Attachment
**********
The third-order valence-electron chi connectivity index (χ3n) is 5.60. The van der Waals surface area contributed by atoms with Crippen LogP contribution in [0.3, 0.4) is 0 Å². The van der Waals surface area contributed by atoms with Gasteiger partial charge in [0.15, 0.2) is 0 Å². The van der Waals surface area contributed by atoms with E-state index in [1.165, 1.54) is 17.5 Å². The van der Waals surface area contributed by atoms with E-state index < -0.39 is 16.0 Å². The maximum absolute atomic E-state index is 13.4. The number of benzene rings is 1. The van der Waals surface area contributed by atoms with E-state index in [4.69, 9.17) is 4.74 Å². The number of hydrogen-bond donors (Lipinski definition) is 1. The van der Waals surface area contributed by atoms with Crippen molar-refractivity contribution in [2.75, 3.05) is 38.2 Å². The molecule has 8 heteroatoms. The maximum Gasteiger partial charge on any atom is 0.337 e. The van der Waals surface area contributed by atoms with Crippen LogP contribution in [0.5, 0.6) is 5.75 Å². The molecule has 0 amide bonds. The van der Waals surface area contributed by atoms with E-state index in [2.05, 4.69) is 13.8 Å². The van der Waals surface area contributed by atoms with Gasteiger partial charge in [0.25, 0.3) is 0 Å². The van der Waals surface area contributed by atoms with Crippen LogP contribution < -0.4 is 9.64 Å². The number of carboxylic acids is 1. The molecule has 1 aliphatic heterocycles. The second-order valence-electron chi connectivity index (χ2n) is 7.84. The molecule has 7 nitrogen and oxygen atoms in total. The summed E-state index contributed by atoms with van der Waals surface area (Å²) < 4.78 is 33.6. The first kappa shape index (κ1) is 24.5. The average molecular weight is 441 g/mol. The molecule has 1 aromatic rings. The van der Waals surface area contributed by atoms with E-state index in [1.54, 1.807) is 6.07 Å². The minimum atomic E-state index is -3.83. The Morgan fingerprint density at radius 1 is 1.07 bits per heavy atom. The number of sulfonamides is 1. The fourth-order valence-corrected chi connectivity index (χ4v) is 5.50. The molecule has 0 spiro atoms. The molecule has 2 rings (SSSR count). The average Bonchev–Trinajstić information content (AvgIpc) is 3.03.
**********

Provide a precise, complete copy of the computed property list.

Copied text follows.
The third-order valence-electron chi connectivity index (χ3n) is 5.60. The van der Waals surface area contributed by atoms with Crippen LogP contribution in [0.3, 0.4) is 0 Å². The van der Waals surface area contributed by atoms with Gasteiger partial charge in [0.15, 0.2) is 0 Å². The van der Waals surface area contributed by atoms with E-state index in [1.165, 1.54) is 17.5 Å². The van der Waals surface area contributed by atoms with E-state index < -0.39 is 16.0 Å². The maximum absolute atomic E-state index is 13.4. The number of benzene rings is 1. The van der Waals surface area contributed by atoms with E-state index in [4.69, 9.17) is 4.74 Å². The number of hydrogen-bond donors (Lipinski definition) is 1. The van der Waals surface area contributed by atoms with Crippen molar-refractivity contribution in [2.75, 3.05) is 38.2 Å². The molecule has 8 heteroatoms. The maximum Gasteiger partial charge on any atom is 0.337 e. The van der Waals surface area contributed by atoms with Crippen LogP contribution in [0.5, 0.6) is 5.75 Å². The molecule has 0 amide bonds. The van der Waals surface area contributed by atoms with E-state index in [2.05, 4.69) is 13.8 Å². The van der Waals surface area contributed by atoms with Gasteiger partial charge in [0.25, 0.3) is 0 Å². The van der Waals surface area contributed by atoms with Crippen LogP contribution < -0.4 is 9.64 Å². The number of carboxylic acids is 1. The molecule has 1 aliphatic heterocycles. The second-order valence-electron chi connectivity index (χ2n) is 7.84. The molecule has 7 nitrogen and oxygen atoms in total. The summed E-state index contributed by atoms with van der Waals surface area (Å²) < 4.78 is 33.6. The first kappa shape index (κ1) is 24.5. The average molecular weight is 441 g/mol. The molecule has 1 aromatic rings. The van der Waals surface area contributed by atoms with E-state index in [1.54, 1.807) is 6.07 Å². The minimum atomic E-state index is -3.83. The Morgan fingerprint density at radius 1 is 1.07 bits per heavy atom. The number of sulfonamides is 1. The fourth-order valence-corrected chi connectivity index (χ4v) is 5.50. The molecule has 0 spiro atoms. The molecule has 2 rings (SSSR count). The average Bonchev–Trinajstić information content (AvgIpc) is 3.03.